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Mythcon 52

New Dates!    July 29 - August 1, 2022



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Mythcon 52
The Mythic, the Fantastic, and the Alien

Albuquerque, New Mexico
July 29 - August 1, 2022





Registration is now open for Mythcon 52, July 29-August 1, 2022, in person in Albuquerque, New Mexico!

Call for Papers is now available.


ANNOUNCEMENT

Due to ongoing health concerns and the realization that we could not in early 2020 plan something that might have violated future New Mexico state health and safety regulations, whatever they are in July-August of that year, the Council of Stewards decided to postpone the next in-person Mythcon until summer of 2022; the date will be July 29-August 1, 2022. Our venue and Guests of Honor have all agreed to this change and the conference theme will remain the same.

Your membership in the canceled 2020 Mythcon will automatically "roll over" to 2022 but if you cannot attend then, please contact mythcon@mythsoc.org and request a refund of your Mythcon 51 membership. For those who paid the non-member prices, your membership in the Mythopoeic Society associated with joining the conference will be extended by a year (again!). Thank you for understanding.



Theme: The Mythic, the Fantastic, and the Alien


Mythcon 52’s theme provides multiple opportunities to explore the Other in fantasy and mythopoeic literature. Tolkien spoke in “On Fairy-stories” of “the desire to visit, free as a fish, the deep sea; or the longing for the noiseless, gracious, economical flight of a bird.” We invite discussion about the types of fantasy that are more likely to put us into contact with the alien, such as time portal fantasy and space travel fantasy. In addition to Inklings, some writers who deal particularly well with the truly alien who might be explored include Lovecraft, Gaiman, Le Guin, Tepper, and others. Other topics that might be fruitfully explored are: depictions of the alien Other in film and television (Contact, Arrival, HBO’s Watchmen, etc.); developing constructed languages that are truly different from those of Earth-based humans; fantastical Others in indigenous myths (such as Coyote and Spider Woman from Native American mythology); and American folklore about the alien (flying saucers, alien abduction, Area 51, Roswell).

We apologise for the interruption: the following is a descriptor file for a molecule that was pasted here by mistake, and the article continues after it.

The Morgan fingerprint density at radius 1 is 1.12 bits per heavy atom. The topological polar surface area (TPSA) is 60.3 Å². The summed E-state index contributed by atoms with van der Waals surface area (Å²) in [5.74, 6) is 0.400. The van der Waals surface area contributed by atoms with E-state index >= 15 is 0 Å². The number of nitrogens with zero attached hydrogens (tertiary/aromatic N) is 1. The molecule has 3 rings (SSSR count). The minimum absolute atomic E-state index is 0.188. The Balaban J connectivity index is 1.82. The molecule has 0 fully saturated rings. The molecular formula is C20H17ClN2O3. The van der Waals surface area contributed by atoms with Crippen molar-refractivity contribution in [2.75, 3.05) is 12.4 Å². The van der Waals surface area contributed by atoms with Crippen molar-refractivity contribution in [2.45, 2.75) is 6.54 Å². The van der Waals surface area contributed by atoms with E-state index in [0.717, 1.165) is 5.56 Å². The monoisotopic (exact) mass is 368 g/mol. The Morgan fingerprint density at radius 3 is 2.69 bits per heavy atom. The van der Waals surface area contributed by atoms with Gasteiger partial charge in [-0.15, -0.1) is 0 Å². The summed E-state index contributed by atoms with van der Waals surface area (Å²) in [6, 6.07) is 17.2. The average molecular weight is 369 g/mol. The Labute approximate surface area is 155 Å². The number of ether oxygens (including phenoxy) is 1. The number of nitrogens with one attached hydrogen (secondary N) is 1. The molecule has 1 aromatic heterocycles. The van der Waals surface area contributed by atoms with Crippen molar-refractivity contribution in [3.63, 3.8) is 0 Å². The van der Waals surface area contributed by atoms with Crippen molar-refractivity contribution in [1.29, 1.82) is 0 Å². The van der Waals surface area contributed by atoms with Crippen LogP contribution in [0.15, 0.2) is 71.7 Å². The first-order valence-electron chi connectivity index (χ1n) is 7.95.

Guests of Honor

Rivera Sun

Rivera Sun - Author Guest of Honor

Rivera Sun is a change-maker, a cultural creative, a protest novelist, and an advocate for nonviolence and social justice. She is the author of The Dandelion Insurrection, The Roots of Resistance, and other novels. Her young adult fantasy series, the Ari Ara Series, has been widely acclaimed by teachers, parents, and peace activists for its blending of fantasy and adventure with social justice issues. Going beyond dragon-slayers and sword-swingers, heroes and sheroes in Ari Ara’s world stop wars and wage peace. They use active nonviolence to make powerful change. In all her works, Rivera Sun advocates that if we want to build a culture of peace, we have to tell new stories that still appreciate, but go beyond the old myths, epics, and legends that rehash outdated war and violence narratives. The Way Between, the first book in the Ari Ara Series, has been read by numerous groups of all ages, while the second book in the series, The Lost Heir, is the winner of the 2019 Nautilus Award Silver Medal in Middle Grade Fiction.

Rivera Sun’s essays have been published in hundreds of journals nationwide. She is a frequent speaker and presenter at schools, colleges and universities, where The Dandelion Insurrection has been taught in literature and political science courses. Rivera Sun is also the editor of Nonviolence News, an activist, and a trainer in making change with nonviolence. Her essays and writings are syndicated by Peace Voice and have appeared in journals nationwide. She lives in an Earthship house in New Mexico.

David Bratman

David Bratman - Scholar Guest of Honor

David Bratman is has been reading Tolkien for over fifty years, and has been writing Tolkien scholarship for nearly as long. His earliest contribution to the field was the first-ever published Tale of Years for the First Age, right after The Silmarillion was published. Since then he’s published articles with titles like “Top Ten Rejected Plot Twists from The Lord of the Rings,” “Hobbit Names Aren’t from Kentucky,” and “Liquid Tolkien” (on Tolkien and music). He’s been co-editor of Tolkien Studies: An Annual Scholarly Review since 2013, and has written or edited its annual “Year’s Work in Tolkien Studies” since 2004. David edited The Masques of Amen House by Charles Williams and contributed the bio-bibliographical appendix on the Inklings to Diana Pavlac Glyer’s The Company They Keep. He has also written on C.S. Lewis, Ursula Le Guin, Mervyn Peake, Neil Gaiman, and others. For the Mythopoeic Society he was editor of the monthly bulletin Mythprint for fifteen years, and has worked on many Mythopoeic Conferences, including serving twice as chair. He’s a retired academic librarian and an active classical music reviewer who lives with his wife, Berni (a soprano and violinist), and two cats in a house they call Minnipin Cottage.



Location

Please plan to join us at the Ramada Plaza Hotel by Wyndham in Albuquerque, New Mexico, for Mythcon 52. Albuquerque is a wonderful “destination city” where Mythcon has been held only once before in 2011 (Mythcon 42) and is well worth the return.






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